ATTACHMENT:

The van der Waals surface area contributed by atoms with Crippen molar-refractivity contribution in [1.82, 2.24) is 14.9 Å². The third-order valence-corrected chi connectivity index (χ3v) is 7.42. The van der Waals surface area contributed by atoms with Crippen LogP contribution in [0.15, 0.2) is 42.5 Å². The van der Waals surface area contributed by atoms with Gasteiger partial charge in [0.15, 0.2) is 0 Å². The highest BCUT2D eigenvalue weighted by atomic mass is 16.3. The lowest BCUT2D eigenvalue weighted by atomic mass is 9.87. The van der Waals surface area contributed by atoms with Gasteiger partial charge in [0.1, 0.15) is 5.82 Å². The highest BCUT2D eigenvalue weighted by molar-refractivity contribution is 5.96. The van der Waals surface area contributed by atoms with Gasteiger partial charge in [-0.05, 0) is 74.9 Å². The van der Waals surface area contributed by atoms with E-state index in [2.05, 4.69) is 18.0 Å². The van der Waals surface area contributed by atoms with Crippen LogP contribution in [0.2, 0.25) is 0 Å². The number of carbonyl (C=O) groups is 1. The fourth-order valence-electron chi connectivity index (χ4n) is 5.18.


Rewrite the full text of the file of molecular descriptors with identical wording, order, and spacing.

The van der Waals surface area contributed by atoms with Crippen molar-refractivity contribution in [1.82, 2.24) is 14.9 Å². The third-order valence-corrected chi connectivity index (χ3v) is 7.42. The van der Waals surface area contributed by atoms with Crippen LogP contribution in [0.15, 0.2) is 42.5 Å². The van der Waals surface area contributed by atoms with Gasteiger partial charge in [0.15, 0.2) is 0 Å². The highest BCUT2D eigenvalue weighted by atomic mass is 16.3. The lowest BCUT2D eigenvalue weighted by atomic mass is 9.87. The van der Waals surface area contributed by atoms with Gasteiger partial charge in [0.1, 0.15) is 5.82 Å². The highest BCUT2D eigenvalue weighted by molar-refractivity contribution is 5.96. The van der Waals surface area contributed by atoms with Gasteiger partial charge in [-0.05, 0) is 74.9 Å². The van der Waals surface area contributed by atoms with E-state index in [2.05, 4.69) is 18.0 Å². The van der Waals surface area contributed by atoms with Crippen LogP contribution in [0.2, 0.25) is 0 Å². The number of carbonyl (C=O) groups is 1. The fourth-order valence-electron chi connectivity index (χ4n) is 5.18.